Dieu Donne Vineyards: The closer the vines grow to the ocean or cooler areas, the more ‘green’ and fresh the style of the Sauvignon Blanc will be.
Diemersdal: Sauvignon blanc is made in the vineyards – all climate and terroir specific.
La Motte: There is a long list of variables which will determine or influence that characteristics. The main ones will be the origin of the vineyard and the timing of picking.
What Tasting Notes Can Drinkers Expect to Taste?
DeGrendel: A light, pale lemon coloured wine with a translucent core and watery rim greets the taster. The wine’s aromas present whiffs of granadilla, lime zest, snow peas and a clean acidity which follows through to a youthful palate. Mouth-puckering and lively, the distinct granadilla, lemon meringue and green fig provides great complexity to a salty mineral finish.
MAN: Warrelwind Sauvignon Blanc is a palate-pleasing wine: harmonious and well-balanced, showing typical herbaceous flavours as well as richer tropical notes.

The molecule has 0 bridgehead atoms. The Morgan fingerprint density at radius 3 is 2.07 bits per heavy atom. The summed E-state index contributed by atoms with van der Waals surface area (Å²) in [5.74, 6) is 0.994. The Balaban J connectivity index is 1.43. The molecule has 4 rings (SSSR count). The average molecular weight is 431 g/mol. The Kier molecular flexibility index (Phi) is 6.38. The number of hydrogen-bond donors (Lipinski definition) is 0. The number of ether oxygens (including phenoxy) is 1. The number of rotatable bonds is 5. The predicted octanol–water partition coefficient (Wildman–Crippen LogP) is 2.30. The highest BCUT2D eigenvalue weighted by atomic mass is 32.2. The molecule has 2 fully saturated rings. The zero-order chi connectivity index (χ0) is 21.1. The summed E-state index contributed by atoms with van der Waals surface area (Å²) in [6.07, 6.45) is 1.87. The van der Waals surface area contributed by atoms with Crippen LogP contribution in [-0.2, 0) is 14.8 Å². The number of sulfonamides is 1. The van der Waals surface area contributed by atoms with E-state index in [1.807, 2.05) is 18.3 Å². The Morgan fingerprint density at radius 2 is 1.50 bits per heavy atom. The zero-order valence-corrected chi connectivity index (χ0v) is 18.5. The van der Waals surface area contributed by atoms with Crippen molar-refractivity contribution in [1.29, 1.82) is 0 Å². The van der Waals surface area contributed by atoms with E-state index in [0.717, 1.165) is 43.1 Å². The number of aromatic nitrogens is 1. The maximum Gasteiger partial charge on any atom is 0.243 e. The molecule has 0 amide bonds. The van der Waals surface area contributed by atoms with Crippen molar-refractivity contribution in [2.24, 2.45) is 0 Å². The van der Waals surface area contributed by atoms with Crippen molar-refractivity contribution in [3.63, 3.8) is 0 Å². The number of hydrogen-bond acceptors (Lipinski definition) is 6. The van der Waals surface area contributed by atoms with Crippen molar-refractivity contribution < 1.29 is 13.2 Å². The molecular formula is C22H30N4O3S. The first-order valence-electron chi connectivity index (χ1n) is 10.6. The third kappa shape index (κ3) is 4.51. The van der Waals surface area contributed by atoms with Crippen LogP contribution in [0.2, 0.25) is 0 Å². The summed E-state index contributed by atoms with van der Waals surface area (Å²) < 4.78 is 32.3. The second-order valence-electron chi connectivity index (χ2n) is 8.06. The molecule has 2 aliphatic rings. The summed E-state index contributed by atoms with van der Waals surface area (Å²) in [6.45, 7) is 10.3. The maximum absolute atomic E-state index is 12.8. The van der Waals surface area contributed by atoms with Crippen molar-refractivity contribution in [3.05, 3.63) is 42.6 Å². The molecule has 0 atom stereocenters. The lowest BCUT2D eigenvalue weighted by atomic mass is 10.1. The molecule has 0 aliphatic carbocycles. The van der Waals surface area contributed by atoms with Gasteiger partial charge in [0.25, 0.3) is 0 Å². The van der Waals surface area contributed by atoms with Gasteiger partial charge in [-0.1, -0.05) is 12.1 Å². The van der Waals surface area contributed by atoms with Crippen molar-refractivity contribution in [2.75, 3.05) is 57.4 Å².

Dieu Donne Vineyards: The Dieu Donné Sauvignon Blanc 2020 is made in a fresh, fruity, upfront style with grassy, green fig and green pepper aromas.
La Motte: The 2020 vintage wine is described as follows : Light straw in colour with a hint of green. Lots of fresh winter melon and gooseberry with distinctive lime aromas very typical to La Motte Sauvignon Blanc. Silky and soft on the pallet with a fruity green apple aftertaste. Lower acidity than the average year but well-balanced with a lower residual sugar.
Diemersdal: Tropical fruit driven, concentrated palate and fresh acidity.